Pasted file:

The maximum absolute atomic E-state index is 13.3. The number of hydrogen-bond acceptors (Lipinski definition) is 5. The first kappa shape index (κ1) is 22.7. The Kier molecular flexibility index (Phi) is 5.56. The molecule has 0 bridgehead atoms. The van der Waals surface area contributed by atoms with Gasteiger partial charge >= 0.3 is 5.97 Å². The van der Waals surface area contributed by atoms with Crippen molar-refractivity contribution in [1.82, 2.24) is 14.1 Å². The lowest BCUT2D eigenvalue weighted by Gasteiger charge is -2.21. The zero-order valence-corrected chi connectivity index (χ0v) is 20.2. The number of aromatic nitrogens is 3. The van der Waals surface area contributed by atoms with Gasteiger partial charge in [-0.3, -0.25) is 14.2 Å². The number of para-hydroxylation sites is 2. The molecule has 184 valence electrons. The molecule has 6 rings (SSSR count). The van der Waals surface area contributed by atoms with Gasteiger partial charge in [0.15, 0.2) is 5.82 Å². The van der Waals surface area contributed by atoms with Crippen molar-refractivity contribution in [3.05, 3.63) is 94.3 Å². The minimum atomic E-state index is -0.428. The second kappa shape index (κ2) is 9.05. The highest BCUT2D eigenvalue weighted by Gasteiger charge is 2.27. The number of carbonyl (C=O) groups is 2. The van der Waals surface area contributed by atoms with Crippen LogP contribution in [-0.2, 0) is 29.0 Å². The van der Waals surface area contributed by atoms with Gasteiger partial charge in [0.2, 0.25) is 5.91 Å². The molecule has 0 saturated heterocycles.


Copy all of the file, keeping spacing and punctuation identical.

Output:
The maximum absolute atomic E-state index is 13.3. The number of hydrogen-bond acceptors (Lipinski definition) is 5. The first kappa shape index (κ1) is 22.7. The Kier molecular flexibility index (Phi) is 5.56. The molecule has 0 bridgehead atoms. The van der Waals surface area contributed by atoms with Gasteiger partial charge >= 0.3 is 5.97 Å². The van der Waals surface area contributed by atoms with Crippen molar-refractivity contribution in [1.82, 2.24) is 14.1 Å². The lowest BCUT2D eigenvalue weighted by Gasteiger charge is -2.21. The zero-order valence-corrected chi connectivity index (χ0v) is 20.2. The number of aromatic nitrogens is 3. The van der Waals surface area contributed by atoms with Gasteiger partial charge in [-0.3, -0.25) is 14.2 Å². The number of para-hydroxylation sites is 2. The molecule has 184 valence electrons. The molecule has 6 rings (SSSR count). The van der Waals surface area contributed by atoms with Gasteiger partial charge in [0.15, 0.2) is 5.82 Å². The van der Waals surface area contributed by atoms with Crippen molar-refractivity contribution in [3.05, 3.63) is 94.3 Å². The minimum atomic E-state index is -0.428. The second kappa shape index (κ2) is 9.05. The highest BCUT2D eigenvalue weighted by Gasteiger charge is 2.27. The number of carbonyl (C=O) groups is 2. The van der Waals surface area contributed by atoms with Crippen LogP contribution in [-0.2, 0) is 29.0 Å². The van der Waals surface area contributed by atoms with Gasteiger partial charge in [0.2, 0.25) is 5.91 Å². The molecule has 0 saturated heterocycles.